Audi’s TT has always been a great looking car with peppy engines and respectable driving characteristics, but we’ve never quite put it on the same page as the coupes and roadsters from BMW and Porsche. To improve the TT’s street cred, Audi brought the 265-hp TTS to market. We like the car’s power, but still balked at the price. A few weeks ago we stole a bit of time behind the wheel of a TT RS, which is all but approved for U.S. sales, and walked away very, very impressed.
But what about the base TT? Fear not, for Audi has blessed the entry-level model with some substantial upgrades for 2011. To start, the venerable 2.0T engine to 211 hp and 258 lb-ft of torque. While the modest 11-hp increase isn’t really noticeable, the extra 51 lb-ft of torque makes the car even easier to live with on a daily basis — not that the 2.0T ever lacked torque. Audi expects the increase in power to drop the 0-60 mph time by 0.3 seconds to something in the high 5-second range.
The power increase can largely be attributed to Audi’s variable valve lift system, which has two distinct lift settings for exhaust valves. The engine block is still cast iron and the TT is saddled with about 60 percent of its weight over the front tires, so understeer still rears its ugly head when you push the car hard into a corner. That said, there probably aren’t a lot of people buying a base TT to wring out at its limits when more powerful TTs can be procured from the same Audi dealership.
For 2011, buyers will only be able to equip their TT with Audi’s Quattro all-wheel-drive system and the brand’s six-speed S tronic dual-clutch transmission. Since the TT is more style than sport, this is a natural move, and it makes it far easier for dealers to move the car. When the TT was offered with a choice of four- or six-cylinder engines, front- or all-wheel-drive, and manual or S tronic transmissions, buyers were presented with far too many choices, and were often forced to bear the financial brunt of maintaining such a costly lineup.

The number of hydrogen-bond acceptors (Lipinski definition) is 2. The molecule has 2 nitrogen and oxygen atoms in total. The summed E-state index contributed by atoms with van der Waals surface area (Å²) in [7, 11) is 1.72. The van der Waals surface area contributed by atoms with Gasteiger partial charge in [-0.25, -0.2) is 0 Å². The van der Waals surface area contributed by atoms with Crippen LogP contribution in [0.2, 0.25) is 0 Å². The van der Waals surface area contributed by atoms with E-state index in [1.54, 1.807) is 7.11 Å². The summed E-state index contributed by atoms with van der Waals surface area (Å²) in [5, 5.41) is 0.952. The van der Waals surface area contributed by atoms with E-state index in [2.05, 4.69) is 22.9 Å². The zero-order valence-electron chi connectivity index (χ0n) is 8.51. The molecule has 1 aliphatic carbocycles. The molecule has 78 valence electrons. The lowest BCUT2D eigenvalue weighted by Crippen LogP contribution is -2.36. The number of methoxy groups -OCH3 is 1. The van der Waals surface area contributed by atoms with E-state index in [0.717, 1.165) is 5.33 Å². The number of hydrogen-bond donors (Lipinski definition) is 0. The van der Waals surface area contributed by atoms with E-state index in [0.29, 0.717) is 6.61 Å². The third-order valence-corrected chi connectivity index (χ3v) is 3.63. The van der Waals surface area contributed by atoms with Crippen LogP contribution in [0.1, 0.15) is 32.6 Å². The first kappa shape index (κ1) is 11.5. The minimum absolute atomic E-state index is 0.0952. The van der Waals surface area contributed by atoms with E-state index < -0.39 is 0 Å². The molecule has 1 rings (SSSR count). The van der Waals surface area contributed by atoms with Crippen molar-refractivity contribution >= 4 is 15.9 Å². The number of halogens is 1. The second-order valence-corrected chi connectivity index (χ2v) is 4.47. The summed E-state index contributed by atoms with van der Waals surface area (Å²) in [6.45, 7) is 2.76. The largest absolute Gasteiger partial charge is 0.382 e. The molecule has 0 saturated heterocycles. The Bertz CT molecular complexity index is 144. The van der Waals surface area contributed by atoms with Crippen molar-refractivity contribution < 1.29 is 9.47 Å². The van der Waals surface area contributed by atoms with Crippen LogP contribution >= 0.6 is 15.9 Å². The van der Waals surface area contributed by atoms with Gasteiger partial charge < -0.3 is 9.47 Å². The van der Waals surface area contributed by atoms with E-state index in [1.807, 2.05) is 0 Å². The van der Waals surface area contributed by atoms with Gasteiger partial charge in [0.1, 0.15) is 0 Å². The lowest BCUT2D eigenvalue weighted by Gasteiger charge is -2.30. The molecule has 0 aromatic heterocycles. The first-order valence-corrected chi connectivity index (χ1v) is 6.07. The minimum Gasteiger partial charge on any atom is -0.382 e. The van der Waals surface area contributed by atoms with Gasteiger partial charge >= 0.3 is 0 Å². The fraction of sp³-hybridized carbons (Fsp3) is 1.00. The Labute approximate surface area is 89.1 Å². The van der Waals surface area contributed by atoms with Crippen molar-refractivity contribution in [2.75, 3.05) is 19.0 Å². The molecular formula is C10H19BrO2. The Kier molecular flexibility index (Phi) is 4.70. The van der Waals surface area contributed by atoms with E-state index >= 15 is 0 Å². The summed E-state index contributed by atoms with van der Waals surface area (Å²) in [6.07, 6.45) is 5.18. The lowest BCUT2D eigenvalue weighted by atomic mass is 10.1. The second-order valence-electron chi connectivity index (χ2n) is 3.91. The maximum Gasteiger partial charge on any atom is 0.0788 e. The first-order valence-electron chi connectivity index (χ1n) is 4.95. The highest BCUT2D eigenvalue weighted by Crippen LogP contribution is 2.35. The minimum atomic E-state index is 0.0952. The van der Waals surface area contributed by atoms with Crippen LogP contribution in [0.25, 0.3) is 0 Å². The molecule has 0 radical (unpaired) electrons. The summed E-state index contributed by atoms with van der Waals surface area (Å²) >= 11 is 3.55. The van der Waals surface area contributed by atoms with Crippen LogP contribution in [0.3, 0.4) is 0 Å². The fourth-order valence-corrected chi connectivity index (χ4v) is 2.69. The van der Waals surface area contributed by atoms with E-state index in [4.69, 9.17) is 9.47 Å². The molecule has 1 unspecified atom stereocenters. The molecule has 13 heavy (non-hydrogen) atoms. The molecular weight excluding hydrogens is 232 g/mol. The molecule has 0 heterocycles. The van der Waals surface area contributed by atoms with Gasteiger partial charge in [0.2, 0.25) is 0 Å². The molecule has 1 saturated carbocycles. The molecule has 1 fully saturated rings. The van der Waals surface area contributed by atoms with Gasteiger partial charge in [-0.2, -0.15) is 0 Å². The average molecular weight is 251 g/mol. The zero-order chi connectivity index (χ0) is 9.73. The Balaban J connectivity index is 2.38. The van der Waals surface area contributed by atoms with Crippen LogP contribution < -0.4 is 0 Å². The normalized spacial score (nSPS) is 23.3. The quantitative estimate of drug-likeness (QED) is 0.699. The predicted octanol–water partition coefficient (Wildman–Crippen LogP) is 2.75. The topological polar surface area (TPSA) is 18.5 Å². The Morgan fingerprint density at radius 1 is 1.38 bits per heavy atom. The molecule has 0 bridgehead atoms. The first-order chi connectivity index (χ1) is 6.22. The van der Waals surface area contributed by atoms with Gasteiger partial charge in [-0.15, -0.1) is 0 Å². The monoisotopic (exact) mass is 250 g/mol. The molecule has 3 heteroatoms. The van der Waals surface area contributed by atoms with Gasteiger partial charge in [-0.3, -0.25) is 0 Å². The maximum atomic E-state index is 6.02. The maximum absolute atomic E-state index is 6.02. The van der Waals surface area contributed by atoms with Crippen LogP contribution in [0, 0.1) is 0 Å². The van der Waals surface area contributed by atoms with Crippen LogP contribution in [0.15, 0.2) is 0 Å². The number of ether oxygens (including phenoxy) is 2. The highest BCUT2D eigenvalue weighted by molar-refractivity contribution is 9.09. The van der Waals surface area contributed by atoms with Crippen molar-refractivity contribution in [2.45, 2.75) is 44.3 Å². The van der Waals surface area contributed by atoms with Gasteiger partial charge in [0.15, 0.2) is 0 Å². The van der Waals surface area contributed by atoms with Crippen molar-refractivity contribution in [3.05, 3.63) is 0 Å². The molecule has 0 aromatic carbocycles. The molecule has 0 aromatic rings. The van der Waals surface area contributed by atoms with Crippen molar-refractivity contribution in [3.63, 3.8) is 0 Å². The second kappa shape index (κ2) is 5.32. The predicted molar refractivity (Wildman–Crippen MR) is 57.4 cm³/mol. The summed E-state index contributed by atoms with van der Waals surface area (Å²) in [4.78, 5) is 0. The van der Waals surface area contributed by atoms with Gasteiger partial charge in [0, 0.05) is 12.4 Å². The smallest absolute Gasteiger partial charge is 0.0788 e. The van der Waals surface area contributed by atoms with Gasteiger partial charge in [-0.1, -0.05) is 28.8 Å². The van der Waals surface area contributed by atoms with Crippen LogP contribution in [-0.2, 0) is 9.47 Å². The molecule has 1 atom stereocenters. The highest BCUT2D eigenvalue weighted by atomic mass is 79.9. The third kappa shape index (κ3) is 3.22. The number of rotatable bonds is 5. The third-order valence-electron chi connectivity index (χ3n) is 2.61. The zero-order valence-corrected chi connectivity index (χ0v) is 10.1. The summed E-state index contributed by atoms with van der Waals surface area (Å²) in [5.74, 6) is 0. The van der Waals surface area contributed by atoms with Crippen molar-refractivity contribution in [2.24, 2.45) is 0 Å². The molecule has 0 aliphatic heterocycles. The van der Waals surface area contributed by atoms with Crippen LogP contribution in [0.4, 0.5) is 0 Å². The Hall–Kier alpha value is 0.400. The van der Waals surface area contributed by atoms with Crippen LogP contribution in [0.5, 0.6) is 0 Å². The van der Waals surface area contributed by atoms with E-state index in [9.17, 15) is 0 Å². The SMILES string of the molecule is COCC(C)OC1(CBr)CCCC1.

After driving a few Euro-spec TTs in Germany, we’re confident Audi made the right call on the TT’s configuration for our market. The Quattro car actually rides better than the front-wheel-drive models, thanks in part to the extra weight over the back wheels. Better yet, the extra traction offered by sending power to the back wheels virtually vanquishes torque steer. We enjoyed the manual transmission model we sampled abroad, but we do realize just how small the market for such a vehicle is in North America.
Apart from the underhood revisions, changes made to the 2011 TT are quite subtle. New 17- and 18-inch wheels are available, and considerably enhance up the car’s appearance. Optional LED running lights — previously a hallmark of the TTS — link the TT with other recent Audi designs, and help modernize its look, but blink and you may miss the revised chrome foglamp surrounds. Inside, Audi added a sport mode setting that sharpens both the throttle and steering response, while simultaneously adding some bravado to the exhaust note.
When it comes to all-out performance, we still prefer some of Audi’s competitors to the base TT, but we can’t fault style-conscious buyers for selecting this car’s comfortable ride and gorgeous cabin. With the mighty TT RS set to top off the TT range, we think more enthusiasts will put Audi on their radar and seriously consider sportier versions of the company’s cars in the future.